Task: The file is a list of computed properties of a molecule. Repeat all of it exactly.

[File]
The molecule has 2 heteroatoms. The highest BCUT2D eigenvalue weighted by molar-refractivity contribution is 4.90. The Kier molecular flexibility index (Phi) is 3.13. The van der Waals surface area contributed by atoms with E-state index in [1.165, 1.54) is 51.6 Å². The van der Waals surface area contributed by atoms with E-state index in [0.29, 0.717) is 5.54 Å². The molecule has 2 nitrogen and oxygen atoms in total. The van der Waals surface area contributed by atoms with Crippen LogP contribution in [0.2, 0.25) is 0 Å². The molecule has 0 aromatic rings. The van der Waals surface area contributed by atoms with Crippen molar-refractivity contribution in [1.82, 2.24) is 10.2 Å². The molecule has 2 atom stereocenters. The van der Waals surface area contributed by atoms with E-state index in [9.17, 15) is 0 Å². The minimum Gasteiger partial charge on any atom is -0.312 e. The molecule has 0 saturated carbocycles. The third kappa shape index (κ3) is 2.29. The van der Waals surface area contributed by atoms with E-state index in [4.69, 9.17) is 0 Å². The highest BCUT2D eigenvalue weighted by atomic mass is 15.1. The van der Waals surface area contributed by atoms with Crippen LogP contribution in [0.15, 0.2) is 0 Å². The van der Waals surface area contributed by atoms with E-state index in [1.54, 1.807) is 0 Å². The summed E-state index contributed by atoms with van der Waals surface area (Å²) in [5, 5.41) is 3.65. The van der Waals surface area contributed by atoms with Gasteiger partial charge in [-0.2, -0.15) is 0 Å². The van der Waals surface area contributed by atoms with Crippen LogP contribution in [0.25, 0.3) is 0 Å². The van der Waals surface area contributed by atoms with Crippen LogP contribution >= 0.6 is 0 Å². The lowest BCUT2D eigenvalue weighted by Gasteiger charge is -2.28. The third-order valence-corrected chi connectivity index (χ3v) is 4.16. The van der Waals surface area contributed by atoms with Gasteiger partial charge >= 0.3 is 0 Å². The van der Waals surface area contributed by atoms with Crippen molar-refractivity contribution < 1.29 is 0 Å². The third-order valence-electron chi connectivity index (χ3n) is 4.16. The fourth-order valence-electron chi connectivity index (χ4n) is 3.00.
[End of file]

The molecule has 2 heteroatoms. The highest BCUT2D eigenvalue weighted by molar-refractivity contribution is 4.90. The Kier molecular flexibility index (Phi) is 3.13. The van der Waals surface area contributed by atoms with E-state index in [1.165, 1.54) is 51.6 Å². The van der Waals surface area contributed by atoms with E-state index in [0.29, 0.717) is 5.54 Å². The molecule has 2 nitrogen and oxygen atoms in total. The van der Waals surface area contributed by atoms with Crippen LogP contribution in [0.2, 0.25) is 0 Å². The molecule has 0 aromatic rings. The van der Waals surface area contributed by atoms with Crippen molar-refractivity contribution in [1.82, 2.24) is 10.2 Å². The molecule has 2 atom stereocenters. The van der Waals surface area contributed by atoms with E-state index in [9.17, 15) is 0 Å². The minimum Gasteiger partial charge on any atom is -0.312 e. The molecule has 0 saturated carbocycles. The third kappa shape index (κ3) is 2.29. The van der Waals surface area contributed by atoms with E-state index in [4.69, 9.17) is 0 Å². The highest BCUT2D eigenvalue weighted by atomic mass is 15.1. The van der Waals surface area contributed by atoms with Crippen LogP contribution in [0.15, 0.2) is 0 Å². The van der Waals surface area contributed by atoms with E-state index in [1.54, 1.807) is 0 Å². The summed E-state index contributed by atoms with van der Waals surface area (Å²) in [5, 5.41) is 3.65. The van der Waals surface area contributed by atoms with Gasteiger partial charge in [-0.2, -0.15) is 0 Å². The van der Waals surface area contributed by atoms with Crippen LogP contribution in [0.25, 0.3) is 0 Å². The van der Waals surface area contributed by atoms with Crippen LogP contribution >= 0.6 is 0 Å². The lowest BCUT2D eigenvalue weighted by Gasteiger charge is -2.28. The third-order valence-corrected chi connectivity index (χ3v) is 4.16. The van der Waals surface area contributed by atoms with Gasteiger partial charge >= 0.3 is 0 Å². The van der Waals surface area contributed by atoms with Crippen molar-refractivity contribution < 1.29 is 0 Å². The third-order valence-electron chi connectivity index (χ3n) is 4.16. The fourth-order valence-electron chi connectivity index (χ4n) is 3.00.